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Lecture 5

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Western University
Psychology 1000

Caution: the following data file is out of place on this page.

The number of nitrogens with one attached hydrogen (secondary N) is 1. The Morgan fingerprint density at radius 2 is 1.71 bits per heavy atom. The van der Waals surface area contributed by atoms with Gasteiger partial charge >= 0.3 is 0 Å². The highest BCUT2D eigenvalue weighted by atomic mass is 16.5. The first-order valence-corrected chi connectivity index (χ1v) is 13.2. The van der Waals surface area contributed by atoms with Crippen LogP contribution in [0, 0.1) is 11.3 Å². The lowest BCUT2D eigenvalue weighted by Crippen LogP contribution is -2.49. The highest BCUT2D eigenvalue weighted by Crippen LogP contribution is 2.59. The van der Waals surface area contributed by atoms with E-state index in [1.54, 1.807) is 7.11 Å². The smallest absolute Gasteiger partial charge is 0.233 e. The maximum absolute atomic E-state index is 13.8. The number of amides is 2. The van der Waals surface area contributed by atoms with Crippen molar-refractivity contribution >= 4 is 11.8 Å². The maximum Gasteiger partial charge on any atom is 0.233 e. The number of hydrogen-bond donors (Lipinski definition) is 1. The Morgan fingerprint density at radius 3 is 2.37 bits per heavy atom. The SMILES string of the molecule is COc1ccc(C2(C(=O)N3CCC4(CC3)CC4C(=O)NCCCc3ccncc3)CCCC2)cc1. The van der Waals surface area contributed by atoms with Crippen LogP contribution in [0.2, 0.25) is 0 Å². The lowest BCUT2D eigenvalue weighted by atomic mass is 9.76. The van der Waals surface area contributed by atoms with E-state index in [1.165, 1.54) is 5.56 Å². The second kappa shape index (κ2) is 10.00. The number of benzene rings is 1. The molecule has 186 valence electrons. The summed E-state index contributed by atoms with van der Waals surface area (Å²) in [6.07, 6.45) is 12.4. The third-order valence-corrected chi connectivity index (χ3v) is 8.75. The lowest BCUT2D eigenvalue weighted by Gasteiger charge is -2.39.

October 25 , 2011 Lecture #1 – Sensation Chapter 5 – Sensation  How do we perceive the world around us?  Gain information from a variety of sources  Psychophysics and Psychophysiology Psychophysics What do Weber fractions tell you about sensation? Psychophysics is a relation between physical stimulus and psychological response  Fechner: Father of Psychophysics  Can determine a just noticeable difference  JND – Just Noticeable Difference  Can be light, hearing – tells us how sensory systems are taking information in Threshold  Value of a stimulus characteristic required to produce some response  Absolute: Lower Limit  Sensory systems kick in Absolute Thresholds Vision: Candle flame at 50 km on a clear dark night Hearing: Tick of a watch at 6 metres Taste: Tsp. of sugar in 8 L. of water in order of most sensitive Smell: 1 drop of perfume in a 6 room apt. Touch: Wing of a fly falling on cheek from 1 cm  Difference: Amount of change for JND  What’s the relation between psychological stimulation and actual stimulation  Example: Brightness & Perceived Brightness  Not a 1 to 1 relation Weber’s Law  Size of difference threshold relative to physical intensity of test is constant  If I = 50db and JND is reported at 55db. Therefore delta I is 5 and I is 50  Therefore C = 5/50 = 1/10  Note: Can we predict other JNDS  Example: What a JND at 10db  10 I = therefore delta I is 10. This tells us that the JND would occur at 110db, or the test bends – 90db. Allows to make prediction  As you calculate these constants of JNDS, the value of JND is NOT constant  The relative difference is constant  Vision (Brightness) = 1/60  Kinesthesis (Weights) = 1/50  Pain (Thermal) = 1/30  Audition (Mid. Pitch; Mod. Loud) = 1/10  Pressure (Skin) = 1/7  Smell (India Rubber) = 1/4  Taste (Salt) = 1/3 Fechner’s Law  Sensation increases with the logarithm of intensity  S = k log I  More general and cognitively economic Steven’s Power Law  S = k log I to the power of N  More predictive across a variety of sensation Subliminal Perception Can we perceive subliminal messages?  James Vicary (1957)  Claimed 50% increase in popcorn sales  Concern about the use of subliminal “cuts” Can we perceive stimuli that are below threshold?  Fitzsimons et al. (2008)  30 msec exposure to two pictures  Task involves identifying which side of the screen the target appears on (right or left)  Creativity Tasks – creative way of using a brick  Apple logo is associated with a highly creative company as opposed to IBM  Your response in using a brick will be more creative Is our behaviour affected by subliminal stimuli?  In general, there is no evidence that subliminal cuts influence consumer behaviour  But consider Bruce & Valentine (1986)  Priming – used in memory experiments  Semantic Priming – show you a word very quickly and determine whether it is a real word or fake  Before I show you this word, I would show you the word doctor (priming you) to associate doctor with hospital Sensory Systems 1. Accessory Structures  Example: Outer Ear 2. Transduction  Receptors 3. Coding  Example: Frequency 4. Interaction  Physiological & Psychological Visual System How does the visual system work? Iris is the coloured portion of the eye  Muscle that can constrict and expand which controls the pupil – the amount of light that enters the pupil Pupil is the structure that permits light Cornea protects the eye, it is an outside coding; lens cover.  Most important thing in bending light waves to focus on the back of the eye Lens is a large structure, responsible for fine tuning  Need lens to focus light on the back of the eye Vitreous Humour inflates the eyeball and keeps it in shape Retina runs across the back of the eye- important receptor cells Fovea is the centre of the retina – most sensitive part of the retina, when looking at something, it falls on the fovea Optic Nerve where signals leave the eye – bunch of axons coming from the retina that take the information from the retina to the brain Blood Vessels take nutrients to various parts of the eye Blind Spot image falls on the blind spot; you cannot see anything because it has no photo receptors  There are three distinct layers of cells: Ganglion, Bipolar and Receptor October 27 , 2011 Lecture #2 – Vision  There are two kinds of receptors:  Rods  Cones  Cells:  Horizontal Cells  Completely Inhibitory  Only Inhibit  Amacrine Cells  Between bipolar and ganglion  Completely inhibitory How do rods and cones work? Rods and Cones  Duplex Theory  120 Million Rods  7 Million Cones  127 million receptors  vast majority are rods Rods  Operate at low intensity  Sensitive for brightness  None in Fovea  Monochrome Cones  Operate at higher intensities  “insensitive” for brightness  Concentrated in Fovea  Full colour vision  Cones are in the middle and are going to give you vision when you are focused on something  Sensitive for fine detail, but not brightness  Cones have three types of photo pigments  Chlorolabe… green  Erythrolabe… red  Cyanolabe… blue How do Rods and Cones Work?  Visual Pigments  Rods: Rhodopsin How does the visual system enhance images? How to demonstrate this? 1. Dark adaptation – allows you to see the difference between rods and cones  Bleaches all your photo pigments by putting you in a dark room for a while and then putting a strobe light in front of your eyes  Then you showed a dim light and you have to be told when you are able to see it  To test cones focus in on the fovea  To test rods focus on the peripheral retina  When rods take over it is called the Rod Cone break  This proves that both types are different and recover in different times 2. Spectral Sensitivity  Cones are massively responsive to different colours  Use different coloured lights  Some cones are more responsive to blue light, some green, and some red  Rods recover, cones don’t as much How do you explain Phantom Spots? Single Cell Recording  Isolate single retinal ganglion cell  Attach microelectrode and record output  Project spot of light on screen and move until output maximum  This is retinal area served by that ganglion cell  Movement in any direction decreases firing rate  Outside receptive  Field  no effect  This helps to accentuate the difference between light and no light  Helps to clean up the visual image  Horizontals are inhibitory, responsible for constructing the receptive field  Stimulate A (light falls on it), fires, stimulates bipolar A, and fires Ganglion A  At the same time, stimulates the horizontal cell which now inhibits bipolar cell B  Process is called lateral inhibition November 1 , 2011 Lecture #3 – Perception Lateral Inhibition How does lateral inhibition work?  Receptors  Bipolar  Ganglion (measure output through frequency of firing) Visual Cortex How does the cortex code visual stimuli?  Receptive fields are for retinal ganglion cells  Hubel & Wiesel  Retinal ganglion cells  In cortex, response is to slit of light (edge/line) – not spots  Cortical cells may be orientation specific & motion sensitive Simple Cell  Fires or responds to a slit of light at a particular orientation on a specific retinal location  Bar or slit of light has to be at a specific angle and it has to be at a specific place on the retina  Lines at particular orientation Retina Ganglion Cells  Wired into the simple cell  Produces the pattern of firing on the primary visual cortex  Example: A vertical slit at a particular retinal address would “hit” all on centres  Feed into simple cells and simple cells feed into other things Complex Cell  Moving slits at particular orientation  Responds to moving bars of light  Moving Lines Hyper complex Cell  Respond to a vertical line that is perpendicular to a horizontal line  Combination of stimulus features  Example: or  Bug detectors and grandmother cells  Combination of features Other Sensation Topics Vision  Theories of Colour Vision o Trichromatic o Opponent Process  Colour Blindness Hearing VERY IMPORTANT!  Parts of the ear  Place theory vs. Frequency theory  Hearing Loss Taste, Smell and Touch  General operation of each Gestalt Laws What are the Gestalt rules for perception?  Max Wertheimer  Principles of grouping: (1) Similarity (2) Proximity (how close something is to another, put things together because they’re close) (3) Continuity (seeing something as continuous) (4) Connectedness (things that are physically attached) (5) Closure (see objects as closed and complete)  Explains how we see the world out there  Subjective Contours Perception  How do we understand and interpret the world?  Need to distinguish the figure from the ground  Prime thing to do is figure out what is in foreground and what is in background; what is central, what is not central th November 4 , 2011 Lecture #4 - Depth Perception Binocular  Driven by the fact that you have two eyes  When you look at someone out there, if you look how they’re represented at the retina  Retinal disparity used for distance cue  Don’t need binocular to see 3 dimensions Monocular cues  All of the time to give us perception of depth even when depth is not there  You see in painting, photographs, any 2 dimensional image Relative size is the larger of the two images as to be closer to us in an image Overlap is when one contour interrupts another contour you assume that the completed one is in front of the incomplete image Linear Perspectives are lines to show depth, generates as you get closer to the distance straight lines get closer together Texture Gradient are the density of objects increases as you move into the distance Size constancy  Suggests to us that once you locate targets in depth you rescale the size of them to remain life size to me  Remain constant at any distance they are at  Psychologically you scale what you see so you know that everything is constant size although things are further  Keeps world in steady state  Learned (couple of months) over the course of development  You can fool the visual system  Many visual illusions reflect inappropriate scaling  Retinal size pitted against linear perspective  As it moves towards the back of an image it looks like it is bigger because it is supposed to look smaller The Muller-Lyer Illusion (>---< )  Arrow heads generate linear perspective and you scale it  So the one with arrows pointing to the lines makes the line looks bigger when it is really the same size as the one with the arrows pointing outwards Shape constancy the door open it changes from rectangle to trapezoid Perceptual Problem Solving How do we recognize and make sense of patterns? Constructionists create meaning from basic elements or features; reconstruct what world should look like from those basic features  Feature analysis is a bottom-up process  Register small components and build into larger, meaningful units  Take all simple lines and make something that is more meaningful Biederman Recognition by components (geons) Top down Processing make predictions about what is going on, hypothesis to figure out how to read sentences (many letters are replaces by x’s but you are still able to read the sentence by looking at the surrounding letters)  Bottom up and top down can work together  Attention perception depends on  Attention is selective  We do not attend to everything  We sort out “relevant” material (filter) BUT HOW  Automatic processing vs. controlled processing Automatic Processing  Behaviour well learned  Not in conscious awareness  When you do stuff you are not really paying attention it just happens (ex. driving car, reading etc.)  Stroop Effect Control Processing  Behaviour poorly learned  Aware (ex. first learning how to drive the car) What happens when we sleep? The marmoset has a single large eye located 60 mm from the nose. Which of the following depth cues would be unavailable to the marmoset? A) Overlap B) Linear perspective C) Retinal disparity D) Relative size E) Texture gradient Chapter 6 – States of Consciousness th November 6 , 2012 Lecture #5 – Consciousness Consciousness  Circadian rhythms  Consciousness  Sleep stages Next time: Dreaming Scan: pages 204-211 Which of the following depth cues would be unavailable to the marmoset (has a single large eye located 60 mm from the nose) c. retinal disparity (have to have two eyes at the front of your head) What are the daily rhythms affecting humans? 1. Circadian Rhythms  (not really aware of them happening)  Daily cycles  Blood pressure  Body temperature  Chemical concentrations  25-hour “clock”  Peak levels in late afternoon (best time for physical tasks)  Best time to lose weight is in the early morning  Superachiasmatic nucleus (above optic chiasm and close to pineal gland)  Small bundle of cells in the brain that controls the cycling of everything  Regulates hormonal levels by interacting by the pineal gland  Internal timing mechanism in hypothalamus  Important to cycle through all daily activities, or have more or less of a certain hormone or neurotransmitters  Daylight stimulates the SCN(cells in the retina that are 5% photosensitive ganglion cells and contain melanopsin which breaks down in blue light and stimulates SCN) , which inhibits production of melatonin in pineal gland.  Photosensitive ganglion cells which has melanopsin which shows blue light  Darkness removes the inhibition, resulting in more melatonin… we feel tired  Disturbances  Jet lag and shift work  Phase advance (shifting time in a forward direction) more difficult than phase delay, e.g. flying Vancouver to Halifax more problematic than east to west)  If you cross time zones you are going to feel really bad, because you are throwing your body off with the day-night cycle  Flying across time zone where it gets later, is harder  Vancouver to Halifax is hard  Phase advance more difficult than phase delay, e.g., flying Vancouver to Halifax more problematic than east to west  Take melatonin?  Jury is still out..  Seems “safe:  More effective for delay  Probably works by relieving daytime fatigue Avoiding Jet Lag  Hydrate on plane  Avoid alcohol  Get up and stretch  Light meals  Expose self to sunlight upon arrival What is Consciousness?  Awareness of the relationship between self and the external world.  Monitoring – keeping track of self  Control – planning Preconscious Level  Info not currently available, but could be  What does your parents’ house look like?  Tip-of-the-Tongue Subconscious Level  Info not accessible, but… may “leak” out from time to time  Completely unaware to us but deal with it same way you deal with conscious level. Freudian Slips  Unconscious leakage?  Please excuse Gloria. She has been sick and under the doctor.  Please excuse Jimmy for being. It was his father’s fault. Consciousness  Freud (1908)  “A happy person never fantasizes, only an unhappy one”  What do we fantasize about?  Most of us daydream….  Roughly every 90 min  Failure or success  Aggression  Sex or romance  Guilt  Problem solving Why Daydream?  Safety valve  Escape from life  Alters mood in positive direction  Low-risk way to deal with problems… imagine reality  Increase arousal Sleep: Hours of Sleep: Animals: Brown Bat 19.9h Python: 18 Human infant 16 Rabbit 11.4 Chimp 9.7 Human adult: 8 Cow 3.9 Giraffe: 1.9 Stages of Sleep  During sleep, body begins to “shut down”  Heart rate is lowered  Respiration is lowered  Minimal muscle activity  Temperature drops  Marked decrease in sensitivity to external stimulation (you do process what’s going on)  EEG recordings; recording electrical output of neurons  Awake:  Eyes open – Beta waves; low amplitude (40 cycles per second)  Awake (eyes closed) – Alpha waves; higher intensity and shorter frequency (10cps) Vs.  Asleep:  Stage 1  Theta (bigger waves; (6cps) higher in amplitude, brain waves slowing down by becoming larger  Stage 2  15-30 min into sleep cycle  sleep spindles (relatively high burst of high wave – 12-16 cps, inhibition of body movements kicking in) and K complex; erratic  K complex is the most dramatic change in brain activity that you will ever see; sharp drop in activity followed by spindle which is burst of activity  Can be triggered externally  Associated with restless leg syndrome (treated with sedatives like valine to try and get rid of K complex) and epilepsy  Stage 3  introduction of delta waves (1cps) cycle per second; very large slow waves  Slowly start to come into place  Another 10 minutes  Stage 4 (1 hour)  nothing but delta, hard to wake someone up  Stay in stage 4 for a while then go back up the stages and when you hit stage 1 you go into REM sleep (theta and beta)  Going back and forth between stages happens over 5-6 times a night  Rapid eye movements; may be trying to see in the dreamscape  2 dreams per REM session  Someone in REM has same EEG pattern very similar to being awake  8-10 dreams a night  everytime you go into REM the subsequent stage is a bit longer  Spend more time in REM and less time in stage 4 as we sleep  REM is when you engage in dreams; very important to u November 8 , 2012 Lecture #6 – Dreaming Dreams:  Theories of sleep  Sleep disorders  Dream content pg. scan p 235-242 Qs: Why do we sleep? What causes sleep disorders? What do we dream about? EEG reading is dominated by delta waves:  Most likely the person is in : stage 4 Theories of Sleep Why do we sleep?  Restorative Function  – I need to replenish over the course of the night in order for me to survive the next day (restorative stuff occurs in first third of your night’s sleep – stage 4)  However; Sleep Deprivation – attention lapse, irritability – but little effect on task performance (exception: long distance truckers or air traffic controllers)  Evolutionary Benefit Webb (1975)  Sleep may have a survival advantage  Learning and Memory – need sleep in order to do some storage; REM deprived subjects show reduced ability to retain new information  Note: REM specific – if I sleep deprive you in stage 2 and 4, you’ll be fine  Mood Adjustment Berry & Webb (1985)  – Speed of cycling into REM correlated with positive mood on following day – the quicker you get to REM, the better you’ll feel  Depressed individuals rend to cycle into REM very quickly – perhaps this helps improve mood in some fashion (not clinically depressed individual cycles into REM in an hour and a half, depressed individuals cycle into REM in 20 minutes) Sleep Disorders What causes sleep disorders?  About 15% of adults complain about sleep disorders of some kind at some time in their life – could be things that come and go but they are common 1. Insomnia  Most common  Difficulty in getting to sleep or staying asleep (BOTH)  For some  Expectations don’t meet up with reality (fall short)  An individual may sleep 5 hours, but expect 8 hours like other people  Situational Insomnia  specific stressor; interrupts your ability to sleep because you are constantly thinking about it – when stressor is dealt with or removed, insomnia goes away  Chronic Insomnia  Possibly circadian rhythm problem – does not deal with a stressor ; hard to treat  Thermoregulation Problem – failure to lower body temperature, activation remains high and normal sleep cycle fails to develop – as your body temperature lowers, your sleep cycle kicks it (Example: When you consume too much alcohol)  Cooling off the room or drink a warm glass of milk will help you thermo regulate 2. Sleep Apnea  Interruption in breathing during sleep – not enough oxygen  Normal … but people with disorder do not start breathing again unless they wake up  Individuals with apnea do not start breathing unless they wake up; not only having trouble with breathing while sleeping but they now constantly wake up  Severe Sleep Apnea  May stop for about 1 minute, hundreds of times in the night   Insomnia  Causes: (1) Obstruction of air passage (loud snores) – cure: deal with opening that air passage (oxygen tank, elevate your head above body) and (2) Abnormal Brain Function (inhibiting the muscle movements but not your breathing)  SID (Sudden Infant Death) Syndrome may be result of sleep-apnea 3. Narcolepsy  Affects 2 – 8 percent of population  Person suddenly falls asleep at odd times  Muscle Weakness – fall down, often times they hurt themselves  Begins immediately with REM Cause: (1) Abnormal timing cycle for REM (2) Depleted supply of hypocretins (involved in arousal and wakefulness) and (3) Often triggered by strong emotions 4. Parasomnia  Various sleep related problems a) Sleep Walking  15% of children and adolescents  Rare in adults  Many waking actions performed out of awareness  Occurs in stage 4 – not part of a dream  Difficult to wake up  Confused and disoriented  Tends to run in families b) Sleep Talking  Occurs in lighter stages ( 1 or 2)  Sometimes occurs in REM  Sensitive to external world c) Night Terrors  4% of children  When asleep, child suddenly sits up, screams  Dilated pupils  Heart rate and breathing high  Panic  Hard to wake up – when they do wake up, they’re very confused  Not associated with dreams … occurs in stage ¾  Difficult to wake  Disappears with age Dream Content What do we dream about?  Occurs mostly during REM (80% - 90%)  2 or more per REM period  Duration: 1 – 15 minutes Content: Students  Falling - 83%  Being Pursued - 77%  School, studies - 71%  Sex - 66%  Arriving Late - 64%  Finding money - 56%  Snakes - 49%  Inappropriately dress - 46%  Nude in public - 43%  Failing an exam - 39%  Seeing self as dead - 33%  Killing Someone - 26% Content  Familiar settings  Real people (usually dreamer)  Monsters, etc. – rare  Failure & misfortune outnumber success 3 to 1  Strong emotions  Overt sexual activity rare (1%)  Can incorporate external events (water on face) Sex Differences Men Women Strangers (familiar) Children Cars, Weapons Clothing, Jewelry Act aggressively Targets of aggression Attractive Stranger Significant Other Structure  Mostly visual  Mostly in colour  Duration directly related to duration of REM  Eye movements related to action  Evens unfold in real time  “fleeting experiences”; do not last long+ ethereal  quickly forgotten Why do we remember some dreams?  th November 15 , 2012 Lecture #7 – Dreams Dreams Revisited Are Nightmares Common?  Vivid, high anxiety dream  Significant stress correlated with increased frequency – more clinical stressful your life is the greater likelihood of having nightmares  In adults, correlated with psychopathology (anxiety)  More common in children Drug Related Nightmares  Antidepressant’s – effects are vivid dreaming and nightmares  Beta Blockers – high anxiety disorders  Antihypertensive - high blood pressure  Cipro, antihistamines, L – Dopa  Withdrawal – if you’re trying to get off of drugs, alcohol or caffeine, it generates a certain amount of stress and as a result, you end up having vivid dreams and nightmares Wood and Bootzin (1990)  Do “healthy” people have nightmares?  Surveyed 220 students  Measured both frequency of nightmare generation and anxiety levels  Self – reported mean = 9 per year  Dream logs indicated an average of 25 per year  Meas